There are a lot of scary, upsetting things happening in the world right now, and kids have a right to understand what’s going on. But how do we talk to them?
Twinkl, who aim to make learning accessible to all, have shared with us some great tips on how to talk to children about the state of the world to give you the confidence and support to chat things through with the little people in your life.
When there are upsetting events in the news or in the local community, children may see, hear or read things that cause them anxiety or distress. This may be from other children, on the news, from social media or from overhearing adults speak. In this digital age, we can’t always protect children from hearing distressing news but we can support them to understand and process the feelings they may experience in order to protect their mental health and wellbeing.
Here is some guidance for supporting children to understand and address questions or worries they may have.
Although there may be times when we cannot help children overhearing information that may be worrying or upsetting, if at all possible, try to avoid exposure to information that is not age appropriate. If children express any concerns about things they have heard or are aware of, make it clear you are here to support them and they are welcome to talk to you about anything they are worried about.
If children express any concerns or worries, make it clear that you are here to listen. If there isn’t opportunity immediately to provide the time and space they need to talk, make it clear that you will make time later, if possible agreeing when that time will be together. During discussions about worrying or upsetting events, demonstrate to children that you are giving the discussion your full attention by practising active listening. Processing distressing news can take time, particularly in an unfolding situation. Making yourself available shows them that their concerns are important to you. Acknowledge their emotions and let them know that however they are feeling is OK.
In light of a large-scale event, it can be helpful to lead a discussion so all children are able to share their concerns. Make sure you give them time and space to ask any questions they may have and encourage them to keep asking questions, whenever they have them, and no matter what they are. Answer any questions truthfully but be aware of the level of detail that is appropriate to the child’s age and stage of development. Don’t be afraid to say that you don’t know the answers to all of their questions. If tackling the topic in a group, carefully consider any children who may be directly impacted by the situation and those whose family context may affect their response. In addition, children who have previously experienced traumatic events in the past may be particularly sensitive to similar situations.
Beware of misinformation and teach children how to identify untrustworthy sources of news, such as social media and sensationalist ‘clickbait’ sites. Explain how to use trustworthy sites to find answers to questions you may be unsure of, explaining how you will find answers to any questions you may not be able to answer right away. If appropriate, model how to find trusted, age-appropriate sources of information.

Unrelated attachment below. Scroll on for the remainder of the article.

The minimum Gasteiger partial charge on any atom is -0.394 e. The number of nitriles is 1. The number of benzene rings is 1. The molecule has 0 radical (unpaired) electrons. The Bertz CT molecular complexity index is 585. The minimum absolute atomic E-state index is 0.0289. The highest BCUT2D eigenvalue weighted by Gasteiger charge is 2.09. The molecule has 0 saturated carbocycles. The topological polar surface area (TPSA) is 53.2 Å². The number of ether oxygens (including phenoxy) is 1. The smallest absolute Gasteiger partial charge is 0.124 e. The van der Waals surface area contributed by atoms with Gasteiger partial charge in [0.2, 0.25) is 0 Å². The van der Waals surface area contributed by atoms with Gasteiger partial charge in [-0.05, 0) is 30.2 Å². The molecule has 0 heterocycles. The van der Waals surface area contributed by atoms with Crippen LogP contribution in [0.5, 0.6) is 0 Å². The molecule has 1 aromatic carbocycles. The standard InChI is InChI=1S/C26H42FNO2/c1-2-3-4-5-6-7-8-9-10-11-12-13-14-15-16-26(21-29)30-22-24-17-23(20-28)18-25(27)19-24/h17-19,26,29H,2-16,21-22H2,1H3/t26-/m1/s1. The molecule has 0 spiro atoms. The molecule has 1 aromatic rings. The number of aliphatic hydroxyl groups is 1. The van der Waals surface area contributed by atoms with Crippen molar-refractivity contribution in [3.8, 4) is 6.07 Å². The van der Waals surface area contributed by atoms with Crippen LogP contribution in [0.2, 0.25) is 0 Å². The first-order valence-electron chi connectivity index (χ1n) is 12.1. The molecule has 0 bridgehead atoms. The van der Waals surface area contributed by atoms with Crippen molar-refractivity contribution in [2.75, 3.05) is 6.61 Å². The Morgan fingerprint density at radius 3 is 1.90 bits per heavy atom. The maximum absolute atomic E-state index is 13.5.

Our Own State of Mind
Be aware of your own state of mind. Let children know that it is normal to be concerned about world events but even if you are yourself feeling worried about the situation, make sure that you reassure children that they are safe.
Putting big feelings such as worry, fear and sadness into words can be hard, especially for younger children. Giving children the skills and opportunity to express, manage and cope with uncomfortable feelings can be very empowering.
• Provide opportunities for children to express how they are feeling in a variety of ways, for example through music or art. Invite them to talk through their work but don’t feel you have to respond. Listen, thank them for sharing how they feel and reassure them that you are there for them should they need your support at any point.
• Teach children self-care techniques to manage their feelings, particularly if they are having trouble concentrating on other things. For example, switch off devices for a set time, read a favourite book, listen to music that makes them feel happy or relaxed, talk and play with friends and engage in activities they enjoy.
• Ask children to think of their own self-care strategies and support them in putting their ideas into action. If children are unsure, suggest a range of options for them to choose from. Developing their own self-care plan can help children feel in control of their emotions.
Feelings of helplessness in the face of global crises can feel overwhelming. Suggest ways that children can act to show their support, such as raising money for charity or writing to their MP. Taking action to make a positive difference can help children feel more in control in a situation that is out of their hands. This can help them to regulate their uncomfortable emotions. Remind the children that terrible events are rare and help them identify positive news stories, acts of human kindness and things they love about the world around them.
Recognise that not one type of response will fit all children. Observe carefully and listen as much as possible. Children often just want to feel heard and know you are there. Reassure them as much as you feel able and let them know you are in this together, that their reaction is normal and that they’re not alone in their thoughts and feelings, whatever they may be. Knowing that others may feel the same can be a huge comfort.
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